The Complete Fairy Tales & Other Stories
By Hans Christian Andersen - online book

Oxford Complete Illustrated Edition all his stories written between 1835 and 1872.

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638                          THE BELL-DEEP
gardens, each different from the rest, some with pretty flowers and bowers like little dolls' pleasure grounds, others displaying only cabbage and other kitchen plants ; and here and there the gardens cannot be seen at all, for the great elder trees that spread themselves out by the bank, and hang far out over the streaming waters, which are deeper here and there than an oar can fathom. Opposite the old nunnery is the deepest place, which is called the
* bell-deep', and there dwells the ' River-man '. He sleeps through the day while the sun shines down upon the water ; but in starry and moonlit nights he shows himself. He is very old : grandmother says that she has heard her own grandmother tell of him ; he is said to lead a solitary life, and to have nobody with whom he can converse save the great old church Bell. Once the Bell hung in the church tower ; but now there is no trace left of the tower or of the church, which was called St. Alban's.
' Ding-dong ! ding-dong !' sounded the Bell, when the tower still stood there ; and one evening, while the sun was setting, and the Bell was swinging away bravely, it broke loose and came flying down through the air, the brilliant metal shining in the ruddy beam.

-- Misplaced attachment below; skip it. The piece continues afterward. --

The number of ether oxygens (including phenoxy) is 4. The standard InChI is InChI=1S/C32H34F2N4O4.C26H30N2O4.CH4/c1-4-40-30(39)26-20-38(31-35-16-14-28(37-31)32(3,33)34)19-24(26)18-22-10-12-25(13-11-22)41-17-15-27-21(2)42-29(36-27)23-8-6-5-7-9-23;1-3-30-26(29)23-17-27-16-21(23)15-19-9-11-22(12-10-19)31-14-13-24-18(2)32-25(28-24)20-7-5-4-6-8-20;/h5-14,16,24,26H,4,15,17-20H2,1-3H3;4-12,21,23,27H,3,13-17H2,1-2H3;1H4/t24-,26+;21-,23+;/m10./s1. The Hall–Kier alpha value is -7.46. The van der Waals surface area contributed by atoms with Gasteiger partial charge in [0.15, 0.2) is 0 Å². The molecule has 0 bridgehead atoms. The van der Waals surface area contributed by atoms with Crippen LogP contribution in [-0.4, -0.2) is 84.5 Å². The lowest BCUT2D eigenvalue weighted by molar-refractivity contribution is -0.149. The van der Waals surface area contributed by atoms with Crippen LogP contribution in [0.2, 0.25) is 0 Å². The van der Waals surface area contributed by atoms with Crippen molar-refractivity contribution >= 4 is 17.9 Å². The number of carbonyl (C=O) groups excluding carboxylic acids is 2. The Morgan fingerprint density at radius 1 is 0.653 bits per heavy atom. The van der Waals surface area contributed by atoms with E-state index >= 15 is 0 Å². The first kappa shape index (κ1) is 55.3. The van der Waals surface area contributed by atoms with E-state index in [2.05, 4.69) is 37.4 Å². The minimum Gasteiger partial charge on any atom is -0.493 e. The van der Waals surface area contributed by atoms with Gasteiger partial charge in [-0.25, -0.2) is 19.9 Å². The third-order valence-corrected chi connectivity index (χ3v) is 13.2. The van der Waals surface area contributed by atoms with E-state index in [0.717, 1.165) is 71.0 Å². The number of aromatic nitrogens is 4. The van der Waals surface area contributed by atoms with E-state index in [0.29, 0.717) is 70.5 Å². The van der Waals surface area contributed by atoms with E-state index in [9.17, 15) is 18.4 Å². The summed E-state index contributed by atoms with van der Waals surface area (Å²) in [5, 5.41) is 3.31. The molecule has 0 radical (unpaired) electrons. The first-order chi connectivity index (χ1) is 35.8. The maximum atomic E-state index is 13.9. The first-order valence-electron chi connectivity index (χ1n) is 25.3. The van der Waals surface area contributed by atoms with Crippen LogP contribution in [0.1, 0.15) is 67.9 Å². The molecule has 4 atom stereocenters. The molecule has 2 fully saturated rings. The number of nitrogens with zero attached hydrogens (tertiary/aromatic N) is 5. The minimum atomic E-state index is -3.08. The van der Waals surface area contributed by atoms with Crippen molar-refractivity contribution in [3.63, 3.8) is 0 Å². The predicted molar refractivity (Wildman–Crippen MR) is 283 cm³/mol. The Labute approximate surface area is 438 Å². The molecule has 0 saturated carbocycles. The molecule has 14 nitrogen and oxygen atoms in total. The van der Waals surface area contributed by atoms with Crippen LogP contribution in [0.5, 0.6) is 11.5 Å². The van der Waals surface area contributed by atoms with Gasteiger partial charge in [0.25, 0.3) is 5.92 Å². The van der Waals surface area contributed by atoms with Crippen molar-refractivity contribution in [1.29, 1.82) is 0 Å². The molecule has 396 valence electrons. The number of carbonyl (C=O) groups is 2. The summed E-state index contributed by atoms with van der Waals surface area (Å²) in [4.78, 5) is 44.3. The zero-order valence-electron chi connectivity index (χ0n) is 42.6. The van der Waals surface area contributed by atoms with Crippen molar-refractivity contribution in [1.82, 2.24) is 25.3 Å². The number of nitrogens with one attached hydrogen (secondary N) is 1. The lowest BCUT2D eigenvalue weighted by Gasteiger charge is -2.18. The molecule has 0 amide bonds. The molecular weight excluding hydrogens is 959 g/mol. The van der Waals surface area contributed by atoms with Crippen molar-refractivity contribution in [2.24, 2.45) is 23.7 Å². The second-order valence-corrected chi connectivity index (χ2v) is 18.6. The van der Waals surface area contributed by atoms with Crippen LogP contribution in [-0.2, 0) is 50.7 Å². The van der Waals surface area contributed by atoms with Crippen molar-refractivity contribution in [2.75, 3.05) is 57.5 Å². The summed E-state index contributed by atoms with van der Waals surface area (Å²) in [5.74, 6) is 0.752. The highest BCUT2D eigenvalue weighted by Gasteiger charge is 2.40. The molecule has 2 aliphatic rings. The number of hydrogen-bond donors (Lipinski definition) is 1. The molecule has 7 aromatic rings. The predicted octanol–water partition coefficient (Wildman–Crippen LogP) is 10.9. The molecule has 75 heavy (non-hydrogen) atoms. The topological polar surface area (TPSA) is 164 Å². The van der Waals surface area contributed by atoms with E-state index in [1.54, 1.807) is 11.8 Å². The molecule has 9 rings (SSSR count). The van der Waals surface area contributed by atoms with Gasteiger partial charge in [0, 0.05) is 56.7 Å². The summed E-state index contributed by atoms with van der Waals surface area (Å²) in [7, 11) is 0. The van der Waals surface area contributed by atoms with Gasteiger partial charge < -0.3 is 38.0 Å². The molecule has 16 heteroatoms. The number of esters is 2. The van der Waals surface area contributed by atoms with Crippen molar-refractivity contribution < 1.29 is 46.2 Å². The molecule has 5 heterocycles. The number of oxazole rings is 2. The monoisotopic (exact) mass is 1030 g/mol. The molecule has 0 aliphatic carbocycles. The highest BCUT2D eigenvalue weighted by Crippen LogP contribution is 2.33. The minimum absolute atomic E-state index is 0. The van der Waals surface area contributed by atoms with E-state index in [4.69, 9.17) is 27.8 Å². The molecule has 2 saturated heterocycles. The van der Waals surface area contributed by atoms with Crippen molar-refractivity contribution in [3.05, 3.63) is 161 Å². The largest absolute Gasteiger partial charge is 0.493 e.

' Ding-dong ! ding-dong ! Now I'm going to bed ! ' sang the Bell, and flew down into the Odense River where it is deepest; and that is why the place is called the
* bell-deep'.
But the Bell got neither rest nor sleep. Down in the River-man's haunt it sounds and rings, so that the tones sometimes pierce upward through the waters ; and many people maintain that its strains forebode the death of some one ; but that is not true, for then the Bell is only talking with the River-man, who is now no longer alone.
And what is the Bell telling ? It is old, very old, the story goes ; it was there long before grandmother's grand­mother was born ; and yet it is but a child in comparison with the River-man, who is an old quiet personage, an oddity, with his hose of eel-skin, and his scaly jacket with the yellow lilies for buttons, and a wreath of reed in his hair and duckweed in his beard, and that is not very pretty.
What the Bell tells ? To repeat it all would require years and days ; for year by year it is telling the old stories,